The drain on Jerusalem’s natural resources from religious tourism is finally acknowledged as an ecological dilemma. The Symposium on Green and Accessible Pilgrimage, which took place earlier this week, hopes to address it.
The brainchild of Jerusalem’s deputy mayor, Naomi Tsur, the mission is to bring religious leaders together in cooperation to help pilgrims “leave a green footprint” as they pass through Jerusalem and holy sites everywhere on the planet.
At the eco-focused event, eight local chefs competed for the city’s “greenest” dish. Well, perhaps competed is a generous term. The white-jacketed chefs assembling on the stone patio of the YMCA greeted each other with the big hugs and the macho kiss on each cheek that Israeli guys exchange to show affectionate respect.
In the background, sous chefs opened plastic containers, pulled out knives, and mixed sauces. Pungent herbal odors rose from bunches of sage, basil, and za’atar piled on a rough wooden chopping block. With the prep done, the chefs deftly created the dishes that resonate with “green cuisine,” placing a square of organic carrot here, painting a swab of turmeric sauce there, lightly dropping delicate green and black sprouts exactly on the right spot.
Chef Tali Friedman of Ha-Atelier, who runs a culinary workshop in the Machaneh Yehudah market, presented sea bass in a herb crust, with braised artichokes, fresh broad beans, peas, and fresh green almonds. An odd choice, as Jerusalem is a land-locked city. But the chef explained why she brought fish to a Jerusalem event where the issue is sustainability.
“I love fish best, but I’m sad to say that our Israeli waters are over-fished and emptying out….It would take at least three years of no fishing on our coast to restore Israel’s fish. The fishermen need a lobby and financial support, like the farmers get during drought years. We need experts in the field to provide solutions.”
I expected noted chef Moshe Basson’s dish to be multi-layered, with references to historical, Biblical, and seasonal local foods, including the foraged greens dear to the chef’s heart. I wasn’t disappointed. Stuffed Jerusalem sage, a wild green available for sale only from the Arab vendors who forage it, lay rolled up like grape leaves on a bed of freeki, smoked green wheat.
“Jerusalem Sage looks like a menorah when it flowers, and is also called “Moriah.” It takes me to Mount Moriah, where at the Damascus gate the women vendors sell this herb. My Arab colleagues in the “Chefs For Peace” group particularly enjoy freeki. It’s also the “take-away” food that young King David brought to his comrades in the battlefield.
“This is a springtime dish that includes a small salad of wild purslane and green almonds. The almonds also remind me of the menorah, as it’s written, “decorative knobs and flowers like almonds…”
Other chefs served green ravioli stuffed with organic herbs; a green risotto; grilled drumfish, surrounded by asparagus cream; and eggplant Carpaccio.
Chef Moti Buchbut of the Inbal Hotel’s served up a “hamburger” of a Portobello mushroom stuffed with spinach between slices of Granny Smith apple and surrounded by a white wine sauce. “It reflects the fact that with very simple local ingredients, you can create a really special dish,” he explained.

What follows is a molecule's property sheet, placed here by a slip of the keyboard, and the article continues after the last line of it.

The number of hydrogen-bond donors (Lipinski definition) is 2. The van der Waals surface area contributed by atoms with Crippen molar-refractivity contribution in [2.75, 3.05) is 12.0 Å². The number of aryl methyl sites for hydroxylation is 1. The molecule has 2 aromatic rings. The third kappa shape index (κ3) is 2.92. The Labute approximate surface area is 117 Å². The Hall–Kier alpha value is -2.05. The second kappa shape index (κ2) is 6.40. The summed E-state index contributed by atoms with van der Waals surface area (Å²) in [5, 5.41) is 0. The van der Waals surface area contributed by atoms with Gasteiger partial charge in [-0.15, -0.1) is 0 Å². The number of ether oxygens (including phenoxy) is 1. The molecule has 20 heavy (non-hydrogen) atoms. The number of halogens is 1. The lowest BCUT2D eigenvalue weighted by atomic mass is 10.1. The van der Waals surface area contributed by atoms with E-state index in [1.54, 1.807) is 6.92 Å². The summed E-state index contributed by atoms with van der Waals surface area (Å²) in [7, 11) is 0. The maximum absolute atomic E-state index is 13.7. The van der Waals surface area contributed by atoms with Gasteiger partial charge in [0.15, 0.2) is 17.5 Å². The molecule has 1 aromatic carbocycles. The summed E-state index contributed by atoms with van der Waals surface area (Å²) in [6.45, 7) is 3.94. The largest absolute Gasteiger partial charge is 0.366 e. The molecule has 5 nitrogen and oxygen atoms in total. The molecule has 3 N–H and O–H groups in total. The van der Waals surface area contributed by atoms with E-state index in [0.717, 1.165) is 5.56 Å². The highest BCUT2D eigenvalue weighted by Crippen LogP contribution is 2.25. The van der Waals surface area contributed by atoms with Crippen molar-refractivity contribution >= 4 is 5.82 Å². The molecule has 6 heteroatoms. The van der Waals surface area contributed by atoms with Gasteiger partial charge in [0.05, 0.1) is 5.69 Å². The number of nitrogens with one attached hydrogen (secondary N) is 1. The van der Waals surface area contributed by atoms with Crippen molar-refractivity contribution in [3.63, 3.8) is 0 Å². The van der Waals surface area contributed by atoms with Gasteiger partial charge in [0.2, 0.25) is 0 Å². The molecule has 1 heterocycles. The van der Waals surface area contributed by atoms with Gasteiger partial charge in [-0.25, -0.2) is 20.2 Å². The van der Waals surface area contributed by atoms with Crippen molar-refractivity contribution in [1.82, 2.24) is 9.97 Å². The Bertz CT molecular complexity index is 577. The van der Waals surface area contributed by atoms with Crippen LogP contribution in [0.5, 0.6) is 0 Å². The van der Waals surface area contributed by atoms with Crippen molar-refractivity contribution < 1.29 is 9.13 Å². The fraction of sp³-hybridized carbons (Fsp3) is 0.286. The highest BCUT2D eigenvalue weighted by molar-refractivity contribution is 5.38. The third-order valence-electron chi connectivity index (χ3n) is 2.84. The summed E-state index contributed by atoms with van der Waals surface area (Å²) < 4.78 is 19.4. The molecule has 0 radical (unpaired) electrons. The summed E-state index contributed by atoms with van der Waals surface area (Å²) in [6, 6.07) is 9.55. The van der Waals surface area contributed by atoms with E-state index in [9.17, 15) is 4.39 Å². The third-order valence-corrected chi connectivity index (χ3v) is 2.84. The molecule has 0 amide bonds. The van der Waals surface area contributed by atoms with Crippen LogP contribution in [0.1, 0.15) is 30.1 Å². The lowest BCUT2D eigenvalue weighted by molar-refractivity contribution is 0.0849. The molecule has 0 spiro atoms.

So who won? Truthfully, the “competition” fizzled out, as the chefs and the audience clustered around the display table applauded every dish with equal enthusiasm. But judging by the long applause to Basson’s dish, with its layers of history, culinary wisdom, and locavore culture, was the favorite.
“Green” food, to the average Jerusalemite, means something like rice tinged green with lots of finely chopped herbs. The way of eating in Jerusalem is so rooted in traditional dishes created anew every day by skillful home cooks, that most people are eating green whether they care about the environment or not. It’s true that there are more and more stores offering organic produce. Awareness of eco-friendly and healthier eating is creeping into the Jerusalemite consciousness. But for the average, working- and middle-class family, the array of salads served before Shabbat lunch, the preference for eating chicken, and beef only occasionally, and desserts like date-stuffed pastries perfumed with rose water, are simply what people like to eat.
Israeli chefs, who not so long ago rejected the ethnic dishes their grandmothers served, have turned back to these culinary roots. Whether faithful to the traditional forms or becoming playful with them, Israeli chefs are shaping a new Israeli cuisine with big Middle Eastern flavors, and broadcasting its deliciousness to the world. That it’s a cuisine that loves its local, seasonal, climate-appropriate ingredients, is just a big plus.
Eggplant Carpaccio by Chef Ezra Kedem
Sadly, the chef gave no measurements, so use your own judgment. It’s all about the smoky grilled eggplant anyway, with seasonings to taste. I suggest starting with a tablespoon of each flavoring and adding more of whatever appeals to you by teaspoons.
1 large eggplant
Plain tahini with no added flavorings
Juice of 1 tomato
1 clove crushed garlic
Ground black pepper
Walnuts or almonds
A little lemon juice
1) Grill the eggplant over an open flame until it softens all over.
2) Using a knife, remove the peel but leave the stem end on.
3) Place the eggplant on a plate. Spoon tahini around it.
4) Drizzle the eggplant with olive oil, lemon juice and tomato juice, one after the other.
5) Spread the crushed garlic over the eggplant. Spoon yogurt over it. Season with salt and pepper. 6) Scatter the chopped nuts over all and serve.